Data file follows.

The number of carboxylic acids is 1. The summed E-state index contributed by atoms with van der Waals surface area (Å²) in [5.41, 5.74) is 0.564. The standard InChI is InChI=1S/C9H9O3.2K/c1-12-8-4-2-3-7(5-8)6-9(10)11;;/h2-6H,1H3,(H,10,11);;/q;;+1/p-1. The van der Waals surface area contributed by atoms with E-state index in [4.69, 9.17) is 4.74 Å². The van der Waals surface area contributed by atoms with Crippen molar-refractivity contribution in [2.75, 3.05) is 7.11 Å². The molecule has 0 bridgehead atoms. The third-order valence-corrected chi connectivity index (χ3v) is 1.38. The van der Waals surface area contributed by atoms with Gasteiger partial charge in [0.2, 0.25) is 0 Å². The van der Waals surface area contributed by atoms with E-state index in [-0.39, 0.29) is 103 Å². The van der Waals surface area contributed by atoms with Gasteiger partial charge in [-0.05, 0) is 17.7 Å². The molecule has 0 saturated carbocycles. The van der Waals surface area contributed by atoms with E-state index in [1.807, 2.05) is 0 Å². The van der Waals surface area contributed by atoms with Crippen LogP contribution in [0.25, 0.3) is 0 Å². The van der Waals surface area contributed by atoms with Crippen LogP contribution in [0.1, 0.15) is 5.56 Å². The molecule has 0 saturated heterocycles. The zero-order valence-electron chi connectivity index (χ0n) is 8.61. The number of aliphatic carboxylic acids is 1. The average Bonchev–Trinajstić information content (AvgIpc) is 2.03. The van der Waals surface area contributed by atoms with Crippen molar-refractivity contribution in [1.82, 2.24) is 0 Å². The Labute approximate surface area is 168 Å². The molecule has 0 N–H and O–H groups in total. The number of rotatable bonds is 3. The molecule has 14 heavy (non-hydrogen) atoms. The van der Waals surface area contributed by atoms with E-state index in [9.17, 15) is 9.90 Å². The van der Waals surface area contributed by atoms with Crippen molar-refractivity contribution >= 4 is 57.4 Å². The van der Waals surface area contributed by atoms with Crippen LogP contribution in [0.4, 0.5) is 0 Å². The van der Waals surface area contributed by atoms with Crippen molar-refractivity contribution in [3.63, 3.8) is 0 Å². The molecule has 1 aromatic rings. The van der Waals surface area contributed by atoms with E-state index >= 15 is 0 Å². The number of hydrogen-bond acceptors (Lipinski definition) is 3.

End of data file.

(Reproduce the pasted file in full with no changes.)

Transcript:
The number of carboxylic acids is 1. The summed E-state index contributed by atoms with van der Waals surface area (Å²) in [5.41, 5.74) is 0.564. The standard InChI is InChI=1S/C9H9O3.2K/c1-12-8-4-2-3-7(5-8)6-9(10)11;;/h2-6H,1H3,(H,10,11);;/q;;+1/p-1. The van der Waals surface area contributed by atoms with E-state index in [4.69, 9.17) is 4.74 Å². The van der Waals surface area contributed by atoms with Crippen molar-refractivity contribution in [2.75, 3.05) is 7.11 Å². The molecule has 0 bridgehead atoms. The third-order valence-corrected chi connectivity index (χ3v) is 1.38. The van der Waals surface area contributed by atoms with Gasteiger partial charge in [0.2, 0.25) is 0 Å². The van der Waals surface area contributed by atoms with E-state index in [-0.39, 0.29) is 103 Å². The van der Waals surface area contributed by atoms with Gasteiger partial charge in [-0.05, 0) is 17.7 Å². The molecule has 0 saturated carbocycles. The van der Waals surface area contributed by atoms with E-state index in [1.807, 2.05) is 0 Å². The van der Waals surface area contributed by atoms with Crippen LogP contribution in [0.25, 0.3) is 0 Å². The van der Waals surface area contributed by atoms with Crippen LogP contribution in [0.1, 0.15) is 5.56 Å². The molecule has 0 saturated heterocycles. The zero-order valence-electron chi connectivity index (χ0n) is 8.61. The number of aliphatic carboxylic acids is 1. The average Bonchev–Trinajstić information content (AvgIpc) is 2.03. The van der Waals surface area contributed by atoms with Crippen molar-refractivity contribution in [1.82, 2.24) is 0 Å². The Labute approximate surface area is 168 Å². The molecule has 0 N–H and O–H groups in total. The number of rotatable bonds is 3. The molecule has 14 heavy (non-hydrogen) atoms. The van der Waals surface area contributed by atoms with E-state index in [9.17, 15) is 9.90 Å². The van der Waals surface area contributed by atoms with Crippen molar-refractivity contribution >= 4 is 57.4 Å². The van der Waals surface area contributed by atoms with Crippen LogP contribution in [0.4, 0.5) is 0 Å². The van der Waals surface area contributed by atoms with Crippen molar-refractivity contribution in [3.63, 3.8) is 0 Å². The molecule has 1 aromatic rings. The van der Waals surface area contributed by atoms with E-state index >= 15 is 0 Å². The number of hydrogen-bond acceptors (Lipinski definition) is 3.